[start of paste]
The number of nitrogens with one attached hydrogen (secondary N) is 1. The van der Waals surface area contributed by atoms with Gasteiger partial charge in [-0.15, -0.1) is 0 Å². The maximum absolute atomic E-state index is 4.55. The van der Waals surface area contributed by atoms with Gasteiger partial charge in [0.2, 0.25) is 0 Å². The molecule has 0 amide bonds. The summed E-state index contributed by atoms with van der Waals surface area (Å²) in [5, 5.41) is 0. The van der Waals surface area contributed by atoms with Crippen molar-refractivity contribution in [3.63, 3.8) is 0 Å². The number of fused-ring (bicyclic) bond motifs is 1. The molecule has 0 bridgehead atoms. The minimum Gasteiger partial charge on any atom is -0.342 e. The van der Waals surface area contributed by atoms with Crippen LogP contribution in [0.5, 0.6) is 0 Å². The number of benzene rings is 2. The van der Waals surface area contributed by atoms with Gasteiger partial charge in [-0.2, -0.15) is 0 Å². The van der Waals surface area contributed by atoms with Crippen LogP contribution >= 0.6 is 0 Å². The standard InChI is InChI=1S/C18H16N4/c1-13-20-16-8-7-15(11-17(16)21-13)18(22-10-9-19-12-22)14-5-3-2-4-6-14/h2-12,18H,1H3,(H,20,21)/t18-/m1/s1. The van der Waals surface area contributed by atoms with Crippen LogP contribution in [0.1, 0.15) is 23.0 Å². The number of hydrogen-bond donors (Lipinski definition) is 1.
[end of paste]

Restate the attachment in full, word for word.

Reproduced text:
The number of nitrogens with one attached hydrogen (secondary N) is 1. The van der Waals surface area contributed by atoms with Gasteiger partial charge in [-0.15, -0.1) is 0 Å². The maximum absolute atomic E-state index is 4.55. The van der Waals surface area contributed by atoms with Gasteiger partial charge in [0.2, 0.25) is 0 Å². The molecule has 0 amide bonds. The summed E-state index contributed by atoms with van der Waals surface area (Å²) in [5, 5.41) is 0. The van der Waals surface area contributed by atoms with Crippen molar-refractivity contribution in [3.63, 3.8) is 0 Å². The number of fused-ring (bicyclic) bond motifs is 1. The molecule has 0 bridgehead atoms. The minimum Gasteiger partial charge on any atom is -0.342 e. The van der Waals surface area contributed by atoms with Crippen LogP contribution in [0.5, 0.6) is 0 Å². The number of benzene rings is 2. The van der Waals surface area contributed by atoms with Gasteiger partial charge in [-0.2, -0.15) is 0 Å². The van der Waals surface area contributed by atoms with Crippen LogP contribution >= 0.6 is 0 Å². The standard InChI is InChI=1S/C18H16N4/c1-13-20-16-8-7-15(11-17(16)21-13)18(22-10-9-19-12-22)14-5-3-2-4-6-14/h2-12,18H,1H3,(H,20,21)/t18-/m1/s1. The van der Waals surface area contributed by atoms with Crippen LogP contribution in [0.1, 0.15) is 23.0 Å². The number of hydrogen-bond donors (Lipinski definition) is 1.